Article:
Oakland police investigating 103rd homicide of the year as elected leaders discuss the city's violence

The Oakland Police Department is investigating their 103rd homicide of the year, officials confirmed.

A victim of a shooting arrived at an area hospital with gunshot wounds Wednesday morning and was later pronounced dead, police say. The latest incident took place on the same day elected leaders met to discuss the escalating violence in Oakland. 

The shooting happened on the 600 block of 11th Street shortly before 10 a.m. near Lafayette Square Park in the Old Oakland neighborhood. People in the area said they heard gunfire. 

OPD's homicide unit is investigating the circumstances of the shooting. Police said the investigation is ongoing. 

The city has struggled with violent crime and has seen a recent uptick in often times fatal shootings. Federal, state, and local leaders met in the City of Oakland on Wednesday to discuss the recent increase in violence. 

U.S. Representative Barbara Lee and State Sen. Alex Padilla joined Mayor Libby Schaaf in the gun violence prevention roundtable discussion. Schaaf and community leaders called on the federal government to step in. Sen. Padilla and Rep. Lee said along with federal law enforcement grants and gun laws, they also plan to help get more long-term funding for violence prevention. 

"The federal government needs to bring the cops' grants back to Oakland to help us with our police staffing, our investigations, needs to declare a health emergency so that we can use health funding to do the deep violence prevention and intervention work that we know is needed, particularly as we are seeing more and more young people not only be the victims of crime, but be the perpetrators of crime," said Schaaf. 

Other topics at the roundtable discussion included addressing the root causes of violence, increasing educational outreach, and more funding for grassroots programs that help at-risk youth.

The mayor, city councilmembers and community groups discussed strategies for better communication and coordination between local, state, and federal partners. 

"We've got to start showing up, meeting people where they are, delivering the mental health services, delivering jobs, food security, housing, workforce readiness training programs, said Treva Reid, an Oakland city councilmember.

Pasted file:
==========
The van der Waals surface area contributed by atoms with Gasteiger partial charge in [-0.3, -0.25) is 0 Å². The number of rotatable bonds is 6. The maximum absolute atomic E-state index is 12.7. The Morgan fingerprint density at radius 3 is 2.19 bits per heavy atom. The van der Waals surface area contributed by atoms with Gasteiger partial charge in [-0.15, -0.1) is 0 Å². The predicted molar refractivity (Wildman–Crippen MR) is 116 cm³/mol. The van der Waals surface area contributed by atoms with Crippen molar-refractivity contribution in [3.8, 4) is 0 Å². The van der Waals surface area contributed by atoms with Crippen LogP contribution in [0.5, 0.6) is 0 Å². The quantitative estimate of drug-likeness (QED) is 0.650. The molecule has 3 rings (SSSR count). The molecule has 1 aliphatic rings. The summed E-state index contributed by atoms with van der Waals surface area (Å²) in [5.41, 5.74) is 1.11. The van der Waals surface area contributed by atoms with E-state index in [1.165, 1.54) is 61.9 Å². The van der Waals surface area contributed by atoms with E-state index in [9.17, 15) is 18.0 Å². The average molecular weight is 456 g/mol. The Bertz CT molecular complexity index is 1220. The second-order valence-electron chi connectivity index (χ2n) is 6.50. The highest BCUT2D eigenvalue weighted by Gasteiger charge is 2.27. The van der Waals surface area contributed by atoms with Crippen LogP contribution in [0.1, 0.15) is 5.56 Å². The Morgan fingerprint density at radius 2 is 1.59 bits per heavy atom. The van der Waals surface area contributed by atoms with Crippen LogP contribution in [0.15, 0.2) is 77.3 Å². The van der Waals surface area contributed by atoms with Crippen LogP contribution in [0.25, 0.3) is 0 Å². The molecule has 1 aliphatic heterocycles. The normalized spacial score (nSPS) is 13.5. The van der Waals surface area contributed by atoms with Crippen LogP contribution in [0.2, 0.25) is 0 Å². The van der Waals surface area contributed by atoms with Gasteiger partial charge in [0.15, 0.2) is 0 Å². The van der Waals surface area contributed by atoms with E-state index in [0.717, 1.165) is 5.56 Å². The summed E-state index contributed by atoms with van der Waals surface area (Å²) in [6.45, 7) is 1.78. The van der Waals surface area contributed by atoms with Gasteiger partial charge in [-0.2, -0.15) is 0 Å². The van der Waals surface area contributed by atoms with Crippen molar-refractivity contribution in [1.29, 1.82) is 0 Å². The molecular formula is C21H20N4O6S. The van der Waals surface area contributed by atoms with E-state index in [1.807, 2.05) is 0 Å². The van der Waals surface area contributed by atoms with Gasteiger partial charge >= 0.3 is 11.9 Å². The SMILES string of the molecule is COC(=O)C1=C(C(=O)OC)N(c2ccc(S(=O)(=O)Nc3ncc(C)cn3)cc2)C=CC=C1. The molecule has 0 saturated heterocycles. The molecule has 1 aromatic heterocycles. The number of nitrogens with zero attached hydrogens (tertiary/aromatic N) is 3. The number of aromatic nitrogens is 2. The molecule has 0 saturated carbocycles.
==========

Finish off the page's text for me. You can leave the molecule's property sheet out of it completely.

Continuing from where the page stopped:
"We have to lean on other partners, other agencies, like the FBI, ATF, sheriff's department and CHP [California Highway Patrol]," added councilmember Loren Taylor. 

OPD said there were 115 ShotSpotter activations last week, according to their data. A map shows where the shots were detected. Police said Oakland had 5,968 shots through last Friday, which is down 13% compared to the same period last year. 

"We're committed to increased federal investments in counseling services, not just violence prevention, but intervention programs and educational programs," Sen. Padilla said. 

"The idea of declaring a federal health emergency so that MediCal reimbursement can be available for violence prevention work is actually a very creative suggestion," Schaaf acknowledged. 

Congresswoman Lee told KTVU in an on-air interview, following the meeting that gun violence is a public health emergency as designated by the Centers for Disease Control and Prevention and that the federal government needs to act accordingly. 

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She talked about violence interrupters. "I'm on the appropriations committee and we funded $250,000 - $500,000 for violence interrupters through Youth ALIVE!"

Lee added that the programs need to be brought to scale in order for them to be effective at disrupting the violence. 

On the topic of gun safety legislation, she noted that the bill is stuck in the Senate. "We passed an assault weapons ban twice." She said the approach needs to be multi pronged. 

"The federal government has a role to support local efforts, especially grassroots efforts that really can be a part of the cease-fire initiative," Lee said. 

Lee explained part of the problem is gun trafficking. She noted police have said this themselves. "What we need to do at the federal level is get the assault weapons passed signed into law. Get all these gun-safety measures passed in the Senate, so the president can sign them. California has some of the strongest and most effective gun laws in the country, but they lose their effectiveness though when people can transport guns from other states." 

She said it's important to have national standards that close a loophole. But in the meantime, the short-term solution is to support the grassroots community efforts are supported and funded. 

"Finally, I'll say it's not just about guns. That's a major piece of it, but it's about the quality of life. It's about an education. It's about mental health services. It's about food. Someone mentioned the fact that people are hungry." 

Lee said the root causes are not being addressed not only in Oakland, but in other cities around the country.

The Alameda County Coroner's Office said they are not releasing the name of the victim of Wednesday morning's homicide until next of kin is notified.